When he heard Israeli denials of a massacre in Jenin, former UN Secretary General Kofi Annan said, “Can the whole world be wrong?” Even when the whole world DID turn out to be wrong, when an independent investigation (in addition to many journalists and witnesses) found the claims of massacre to be baseless and bold exaggeration, neither Annan nor anyone else who had believed in them apologized. This isn’t particularly surprising, though it is illuminating. It shows not only that the whole world CAN be wrong, but that the whole world doesn’t really give a fig if it IS wrong.
So what really matters to most of the world outside Israel? Only this: That Israel should be as you desire it should be. If you despise Jews, want this land for yourself, or want someone besides the West to blame for your own stagnation and bankruptcy, Israel is here for you to slander, revile, accuse, and discredit. If you believe in truth, justice, and have the patience to hear the facts, Israel is here for you to watch, support, disagree with, and treat as you would other nations. But whichever reaction to have to Israel, be aware that your reaction says more about you, and who you are, than it does about Israel.
Ilana-Davita, in her comment on my earlier post about conspicuous consumption, suggested that it might be the first of a series of posts on life choices in a shared world. Consider this the second in the series, if you like.
I’m going to go out on a limb here and make an incredibly obvious statement: it’s time to get ourselves weaned off oil.
The horrific spillage contaminating the Gulf of Mexico, with its impact on the environment and implications of corruption and negligence at the corporate and government levels, is one good reason. This disaster is only the latest in a series of screw-ups that shows that if the collection of oil cannot be done in a more secure, responsible manner, perhaps it’s time to find a cleaner source of energy.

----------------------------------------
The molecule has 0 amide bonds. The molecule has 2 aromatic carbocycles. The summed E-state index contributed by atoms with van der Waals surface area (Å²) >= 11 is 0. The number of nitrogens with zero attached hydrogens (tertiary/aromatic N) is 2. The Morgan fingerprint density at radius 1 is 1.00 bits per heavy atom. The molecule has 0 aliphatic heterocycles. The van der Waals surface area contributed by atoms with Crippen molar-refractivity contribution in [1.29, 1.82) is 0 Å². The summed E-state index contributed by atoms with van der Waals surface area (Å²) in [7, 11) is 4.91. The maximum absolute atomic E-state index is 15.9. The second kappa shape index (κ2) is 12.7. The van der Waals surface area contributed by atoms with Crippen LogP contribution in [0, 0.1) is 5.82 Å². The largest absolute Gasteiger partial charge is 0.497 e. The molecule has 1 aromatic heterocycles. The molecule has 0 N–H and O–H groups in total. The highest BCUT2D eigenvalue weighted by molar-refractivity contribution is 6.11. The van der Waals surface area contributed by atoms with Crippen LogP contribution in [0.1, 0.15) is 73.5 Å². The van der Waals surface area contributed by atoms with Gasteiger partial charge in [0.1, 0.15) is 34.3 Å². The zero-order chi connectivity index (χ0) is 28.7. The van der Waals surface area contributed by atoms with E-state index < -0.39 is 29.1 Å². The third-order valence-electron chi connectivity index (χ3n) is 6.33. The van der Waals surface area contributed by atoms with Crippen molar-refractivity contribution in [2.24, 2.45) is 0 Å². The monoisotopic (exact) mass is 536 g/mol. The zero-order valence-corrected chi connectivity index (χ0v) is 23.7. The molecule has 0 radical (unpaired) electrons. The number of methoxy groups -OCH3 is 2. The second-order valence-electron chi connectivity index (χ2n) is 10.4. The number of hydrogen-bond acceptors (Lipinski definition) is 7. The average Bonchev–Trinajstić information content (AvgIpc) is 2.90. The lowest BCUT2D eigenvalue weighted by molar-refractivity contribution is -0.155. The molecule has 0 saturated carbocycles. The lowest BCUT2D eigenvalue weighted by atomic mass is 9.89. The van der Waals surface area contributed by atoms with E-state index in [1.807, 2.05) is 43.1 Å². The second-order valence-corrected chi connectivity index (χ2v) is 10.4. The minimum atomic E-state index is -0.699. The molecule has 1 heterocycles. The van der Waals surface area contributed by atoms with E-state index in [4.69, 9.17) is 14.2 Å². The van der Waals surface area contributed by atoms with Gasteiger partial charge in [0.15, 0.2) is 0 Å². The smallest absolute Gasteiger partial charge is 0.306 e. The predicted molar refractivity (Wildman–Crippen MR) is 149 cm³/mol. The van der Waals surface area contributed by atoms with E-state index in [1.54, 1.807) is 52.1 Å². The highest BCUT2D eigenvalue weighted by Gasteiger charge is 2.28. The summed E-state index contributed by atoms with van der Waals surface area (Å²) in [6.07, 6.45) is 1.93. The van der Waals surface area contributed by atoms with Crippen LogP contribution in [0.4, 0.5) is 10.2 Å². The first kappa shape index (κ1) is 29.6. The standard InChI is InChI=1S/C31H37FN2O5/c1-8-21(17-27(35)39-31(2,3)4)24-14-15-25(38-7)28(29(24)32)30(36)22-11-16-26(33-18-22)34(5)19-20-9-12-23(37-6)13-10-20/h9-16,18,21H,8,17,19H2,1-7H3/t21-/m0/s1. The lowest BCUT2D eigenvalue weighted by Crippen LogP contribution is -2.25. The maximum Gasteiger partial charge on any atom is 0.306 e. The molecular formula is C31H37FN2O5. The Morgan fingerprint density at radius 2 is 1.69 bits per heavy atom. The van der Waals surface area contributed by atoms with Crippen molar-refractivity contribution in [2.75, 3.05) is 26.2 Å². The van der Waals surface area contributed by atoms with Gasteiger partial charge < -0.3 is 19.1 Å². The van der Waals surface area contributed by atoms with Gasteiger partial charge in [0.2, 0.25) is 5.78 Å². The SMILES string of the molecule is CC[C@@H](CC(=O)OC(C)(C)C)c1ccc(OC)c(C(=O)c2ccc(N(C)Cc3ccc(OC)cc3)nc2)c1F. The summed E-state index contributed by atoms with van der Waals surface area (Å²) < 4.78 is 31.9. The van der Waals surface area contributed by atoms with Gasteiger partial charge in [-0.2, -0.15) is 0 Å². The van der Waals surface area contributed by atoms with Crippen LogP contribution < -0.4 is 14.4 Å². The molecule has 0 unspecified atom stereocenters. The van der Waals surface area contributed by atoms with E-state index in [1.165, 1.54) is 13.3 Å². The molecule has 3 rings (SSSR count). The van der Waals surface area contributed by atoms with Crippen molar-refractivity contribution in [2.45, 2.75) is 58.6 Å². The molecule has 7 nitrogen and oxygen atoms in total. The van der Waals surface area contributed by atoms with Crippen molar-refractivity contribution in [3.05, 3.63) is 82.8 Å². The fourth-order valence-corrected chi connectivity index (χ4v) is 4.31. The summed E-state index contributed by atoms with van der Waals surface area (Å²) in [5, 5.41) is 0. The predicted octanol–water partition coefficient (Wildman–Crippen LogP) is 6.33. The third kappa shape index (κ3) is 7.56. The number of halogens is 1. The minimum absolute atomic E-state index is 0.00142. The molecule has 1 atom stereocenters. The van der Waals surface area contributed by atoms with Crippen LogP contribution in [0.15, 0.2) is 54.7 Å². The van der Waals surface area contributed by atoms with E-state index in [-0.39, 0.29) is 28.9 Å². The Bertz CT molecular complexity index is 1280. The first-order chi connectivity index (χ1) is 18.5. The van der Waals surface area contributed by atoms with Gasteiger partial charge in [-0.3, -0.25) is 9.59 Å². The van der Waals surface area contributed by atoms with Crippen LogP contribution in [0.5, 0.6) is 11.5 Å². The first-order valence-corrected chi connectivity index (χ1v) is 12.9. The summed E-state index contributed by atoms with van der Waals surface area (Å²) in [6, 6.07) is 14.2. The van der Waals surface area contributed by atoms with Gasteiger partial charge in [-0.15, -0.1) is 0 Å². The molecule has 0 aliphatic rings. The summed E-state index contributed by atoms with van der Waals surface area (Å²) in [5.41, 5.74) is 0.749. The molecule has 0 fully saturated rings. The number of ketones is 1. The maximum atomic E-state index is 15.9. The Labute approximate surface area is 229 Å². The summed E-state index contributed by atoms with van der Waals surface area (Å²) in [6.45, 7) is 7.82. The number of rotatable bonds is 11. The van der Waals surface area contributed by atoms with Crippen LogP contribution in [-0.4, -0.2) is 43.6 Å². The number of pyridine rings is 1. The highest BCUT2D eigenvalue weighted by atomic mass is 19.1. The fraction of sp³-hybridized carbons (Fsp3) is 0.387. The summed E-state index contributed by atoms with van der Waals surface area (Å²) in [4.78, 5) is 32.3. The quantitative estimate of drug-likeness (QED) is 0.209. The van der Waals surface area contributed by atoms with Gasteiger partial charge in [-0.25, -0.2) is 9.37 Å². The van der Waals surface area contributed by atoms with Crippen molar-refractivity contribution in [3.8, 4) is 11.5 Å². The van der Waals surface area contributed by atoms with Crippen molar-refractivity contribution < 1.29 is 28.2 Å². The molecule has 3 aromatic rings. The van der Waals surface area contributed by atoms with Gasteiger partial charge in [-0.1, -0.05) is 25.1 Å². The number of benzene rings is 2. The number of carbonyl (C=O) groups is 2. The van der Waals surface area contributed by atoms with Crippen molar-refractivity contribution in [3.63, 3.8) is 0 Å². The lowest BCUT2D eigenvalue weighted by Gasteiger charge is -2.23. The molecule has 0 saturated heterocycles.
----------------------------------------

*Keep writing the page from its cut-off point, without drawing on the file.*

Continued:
I’m not demonizing oil and other fossil fuels for their contribution to air pollution. According to Steven D. Levitt and Stephen J. Dubner in Superfreakonomics, the flatulence, exhalation, and manure from cows, sheep, and other ruminants are responsible for 50 percent more greenhouse gas than the entire transportation sector, generating methane, “which by one common measure is about twenty-five times more potent as a greenhouse gas than the carbon dioxide released by cars (and, by the way, humans)” (authors’ italics). But the continued production of motor vehicles, particularly by American companies, that churn out the highest pollution coupled with the poorest fuel efficiency is inexcusable. (I’m continually disgusted when reading the magazine section of the Jerusalem Post to see American SUVs, which consistently score at the bottom of the emissions ratings scale, beginning to make their way to the market in Israel.) And the excuse, “We’re only making what people want” is rubbish. Are people really attracted to inefficient cars that cost more money to fill up and churn out more greenhouse gases? Wouldn’t they be even happier with a reasonably sized car that got 100 miles per gallon? Or are the auto companies just sticking with an antiquated formula of making large vehicles with the same engine design and saying to hell with fuel efficiency and cleanliness?
I read years ago that the technology existed to make cars that could get over 50 miles per gallon. And on a Google search this morning, I found a website for a company that claims to have the technology (replacing the time-honored piston engine for a more efficient design) to make an engine that can get over 100 mpg. In the short term, redesigning engines to increase fuel efficiency seems to be a worthwhile goal. So does improving cities’ and countries’ public transit systems, walking more, and searching for ways to utilize renewable sources of energy to replace fossil fuels in the long term.